Sidestepping the Government's Monopolies

All across government, interagency arrangements that offer financial, administrative, and other services have sprung up. No longer must an agency depend on its own office--a kind of internal monopoly; instead, it can shop around at interagency franchises, thus reducing costs for the agencies involved.

Now, a governmentwide work group that has identified about 100 existing franchises wants to spread the idea far and wide. It is crafting a booklet with contact points and telephone numbers, and plans to hold a conference through which other agencies can learn about franchises.

The recent progress on franchising and other financial management issues is due in no small measure to the Chief Financial Officers Council, created under the Chief Financial Officers Act of 1990. Upon the release of From Red Tape to Results, the council adopted afar more aggressive approach to financial management. Its members are monitoring progress on the 54 action items in NPR's financial management accompanying report as well as other related NPR recommendations.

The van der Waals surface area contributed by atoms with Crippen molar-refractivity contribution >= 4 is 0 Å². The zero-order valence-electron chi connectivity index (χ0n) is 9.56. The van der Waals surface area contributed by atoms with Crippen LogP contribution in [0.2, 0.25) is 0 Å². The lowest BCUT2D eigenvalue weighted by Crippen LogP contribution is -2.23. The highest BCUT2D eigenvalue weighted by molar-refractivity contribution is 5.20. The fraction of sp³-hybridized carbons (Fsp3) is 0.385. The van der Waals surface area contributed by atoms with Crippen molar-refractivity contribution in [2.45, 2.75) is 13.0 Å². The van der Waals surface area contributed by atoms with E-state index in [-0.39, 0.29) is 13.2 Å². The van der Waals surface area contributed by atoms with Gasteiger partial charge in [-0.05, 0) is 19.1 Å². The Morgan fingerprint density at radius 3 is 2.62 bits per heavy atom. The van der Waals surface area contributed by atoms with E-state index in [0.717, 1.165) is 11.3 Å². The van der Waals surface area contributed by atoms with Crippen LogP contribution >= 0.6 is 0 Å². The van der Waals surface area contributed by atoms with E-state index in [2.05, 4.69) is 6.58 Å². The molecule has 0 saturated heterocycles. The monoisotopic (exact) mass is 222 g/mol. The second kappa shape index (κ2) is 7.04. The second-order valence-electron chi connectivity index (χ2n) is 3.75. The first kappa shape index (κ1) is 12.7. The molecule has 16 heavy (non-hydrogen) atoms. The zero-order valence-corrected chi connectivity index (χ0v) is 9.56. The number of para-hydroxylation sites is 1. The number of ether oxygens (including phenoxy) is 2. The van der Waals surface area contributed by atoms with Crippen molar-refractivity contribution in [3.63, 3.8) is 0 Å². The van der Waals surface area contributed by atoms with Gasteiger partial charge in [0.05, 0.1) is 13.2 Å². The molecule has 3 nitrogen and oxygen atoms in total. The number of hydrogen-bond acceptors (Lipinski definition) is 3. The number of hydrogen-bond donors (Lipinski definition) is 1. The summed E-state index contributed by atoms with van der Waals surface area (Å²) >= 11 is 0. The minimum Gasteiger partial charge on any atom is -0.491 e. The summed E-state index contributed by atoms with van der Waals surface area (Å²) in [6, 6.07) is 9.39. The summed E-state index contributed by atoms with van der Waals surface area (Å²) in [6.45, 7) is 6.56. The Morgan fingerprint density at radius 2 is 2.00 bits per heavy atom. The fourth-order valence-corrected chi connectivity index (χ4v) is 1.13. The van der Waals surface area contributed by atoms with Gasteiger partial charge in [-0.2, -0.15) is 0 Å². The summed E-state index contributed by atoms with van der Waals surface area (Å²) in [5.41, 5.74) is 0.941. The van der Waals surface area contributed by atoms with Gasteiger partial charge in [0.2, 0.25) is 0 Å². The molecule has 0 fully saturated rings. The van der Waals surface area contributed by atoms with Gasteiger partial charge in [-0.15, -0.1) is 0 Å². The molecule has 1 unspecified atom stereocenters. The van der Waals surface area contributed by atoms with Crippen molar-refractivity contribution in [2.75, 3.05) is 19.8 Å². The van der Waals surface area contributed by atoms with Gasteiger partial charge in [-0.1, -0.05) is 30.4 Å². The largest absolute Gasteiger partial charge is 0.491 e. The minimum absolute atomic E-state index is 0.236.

On the legislative front, meanwhile, Congress is nearing passage of important financial management legislation. By forcing 23 major agencies to submit financial statements for the entirety of their operations, not just parts of them, it would increase those agencies' accountability.

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